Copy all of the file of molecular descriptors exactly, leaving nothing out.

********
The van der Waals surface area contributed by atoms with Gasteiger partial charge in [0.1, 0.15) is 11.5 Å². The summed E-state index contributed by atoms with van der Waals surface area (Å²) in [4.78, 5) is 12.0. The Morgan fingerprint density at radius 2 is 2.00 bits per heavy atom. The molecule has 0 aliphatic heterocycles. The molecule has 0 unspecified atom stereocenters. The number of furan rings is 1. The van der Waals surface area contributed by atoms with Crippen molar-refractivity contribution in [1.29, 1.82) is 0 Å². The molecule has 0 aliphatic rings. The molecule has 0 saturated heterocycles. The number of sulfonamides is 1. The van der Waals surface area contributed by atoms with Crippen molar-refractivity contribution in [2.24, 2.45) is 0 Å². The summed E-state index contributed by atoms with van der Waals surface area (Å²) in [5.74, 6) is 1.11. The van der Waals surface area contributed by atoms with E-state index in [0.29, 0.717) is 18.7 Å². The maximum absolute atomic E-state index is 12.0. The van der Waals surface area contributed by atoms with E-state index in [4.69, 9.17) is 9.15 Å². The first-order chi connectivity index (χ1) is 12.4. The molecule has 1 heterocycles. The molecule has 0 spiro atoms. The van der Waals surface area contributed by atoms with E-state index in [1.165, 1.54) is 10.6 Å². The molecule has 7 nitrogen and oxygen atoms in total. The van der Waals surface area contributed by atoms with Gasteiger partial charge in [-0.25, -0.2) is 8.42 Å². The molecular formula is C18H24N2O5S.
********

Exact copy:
The van der Waals surface area contributed by atoms with Gasteiger partial charge in [0.1, 0.15) is 11.5 Å². The summed E-state index contributed by atoms with van der Waals surface area (Å²) in [4.78, 5) is 12.0. The Morgan fingerprint density at radius 2 is 2.00 bits per heavy atom. The molecule has 0 aliphatic heterocycles. The molecule has 0 unspecified atom stereocenters. The number of furan rings is 1. The van der Waals surface area contributed by atoms with Crippen molar-refractivity contribution in [1.29, 1.82) is 0 Å². The molecule has 0 aliphatic rings. The molecule has 0 saturated heterocycles. The number of sulfonamides is 1. The van der Waals surface area contributed by atoms with Crippen molar-refractivity contribution in [2.24, 2.45) is 0 Å². The summed E-state index contributed by atoms with van der Waals surface area (Å²) in [5.74, 6) is 1.11. The van der Waals surface area contributed by atoms with E-state index in [0.29, 0.717) is 18.7 Å². The maximum absolute atomic E-state index is 12.0. The van der Waals surface area contributed by atoms with E-state index in [4.69, 9.17) is 9.15 Å². The first-order chi connectivity index (χ1) is 12.4. The molecule has 1 heterocycles. The molecule has 0 spiro atoms. The van der Waals surface area contributed by atoms with E-state index in [1.165, 1.54) is 10.6 Å². The molecule has 7 nitrogen and oxygen atoms in total. The van der Waals surface area contributed by atoms with Gasteiger partial charge in [-0.25, -0.2) is 8.42 Å². The molecular formula is C18H24N2O5S.